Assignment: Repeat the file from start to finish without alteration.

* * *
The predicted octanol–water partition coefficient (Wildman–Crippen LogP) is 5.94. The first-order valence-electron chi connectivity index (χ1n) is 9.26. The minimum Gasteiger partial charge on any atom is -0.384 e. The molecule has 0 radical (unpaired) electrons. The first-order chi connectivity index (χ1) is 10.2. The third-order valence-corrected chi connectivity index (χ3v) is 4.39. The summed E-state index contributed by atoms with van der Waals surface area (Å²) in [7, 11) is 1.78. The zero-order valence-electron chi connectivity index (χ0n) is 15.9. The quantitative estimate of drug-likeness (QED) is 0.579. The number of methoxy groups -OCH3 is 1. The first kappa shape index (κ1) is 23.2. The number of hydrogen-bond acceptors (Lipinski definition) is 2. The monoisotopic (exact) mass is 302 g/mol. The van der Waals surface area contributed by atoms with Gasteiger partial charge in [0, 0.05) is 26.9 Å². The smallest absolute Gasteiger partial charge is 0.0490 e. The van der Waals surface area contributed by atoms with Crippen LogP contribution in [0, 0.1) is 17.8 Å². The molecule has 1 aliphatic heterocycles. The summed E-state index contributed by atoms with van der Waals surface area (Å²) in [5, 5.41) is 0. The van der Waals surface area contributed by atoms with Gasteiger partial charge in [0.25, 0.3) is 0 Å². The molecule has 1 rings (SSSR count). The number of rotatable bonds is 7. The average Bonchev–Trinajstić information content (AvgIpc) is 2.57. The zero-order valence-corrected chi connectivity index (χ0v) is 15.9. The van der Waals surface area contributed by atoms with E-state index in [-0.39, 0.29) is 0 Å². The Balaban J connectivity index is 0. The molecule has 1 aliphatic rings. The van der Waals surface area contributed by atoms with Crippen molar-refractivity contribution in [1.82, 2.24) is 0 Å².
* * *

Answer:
The predicted octanol–water partition coefficient (Wildman–Crippen LogP) is 5.94. The first-order valence-electron chi connectivity index (χ1n) is 9.26. The minimum Gasteiger partial charge on any atom is -0.384 e. The molecule has 0 radical (unpaired) electrons. The first-order chi connectivity index (χ1) is 10.2. The third-order valence-corrected chi connectivity index (χ3v) is 4.39. The summed E-state index contributed by atoms with van der Waals surface area (Å²) in [7, 11) is 1.78. The zero-order valence-electron chi connectivity index (χ0n) is 15.9. The quantitative estimate of drug-likeness (QED) is 0.579. The number of methoxy groups -OCH3 is 1. The first kappa shape index (κ1) is 23.2. The number of hydrogen-bond acceptors (Lipinski definition) is 2. The monoisotopic (exact) mass is 302 g/mol. The van der Waals surface area contributed by atoms with Gasteiger partial charge in [0, 0.05) is 26.9 Å². The smallest absolute Gasteiger partial charge is 0.0490 e. The van der Waals surface area contributed by atoms with Crippen LogP contribution in [0, 0.1) is 17.8 Å². The molecule has 1 aliphatic heterocycles. The summed E-state index contributed by atoms with van der Waals surface area (Å²) in [5, 5.41) is 0. The van der Waals surface area contributed by atoms with Gasteiger partial charge in [0.25, 0.3) is 0 Å². The molecule has 1 rings (SSSR count). The number of rotatable bonds is 7. The average Bonchev–Trinajstić information content (AvgIpc) is 2.57. The zero-order valence-corrected chi connectivity index (χ0v) is 15.9. The van der Waals surface area contributed by atoms with E-state index in [-0.39, 0.29) is 0 Å². The Balaban J connectivity index is 0. The molecule has 1 aliphatic rings. The van der Waals surface area contributed by atoms with Crippen molar-refractivity contribution in [1.82, 2.24) is 0 Å².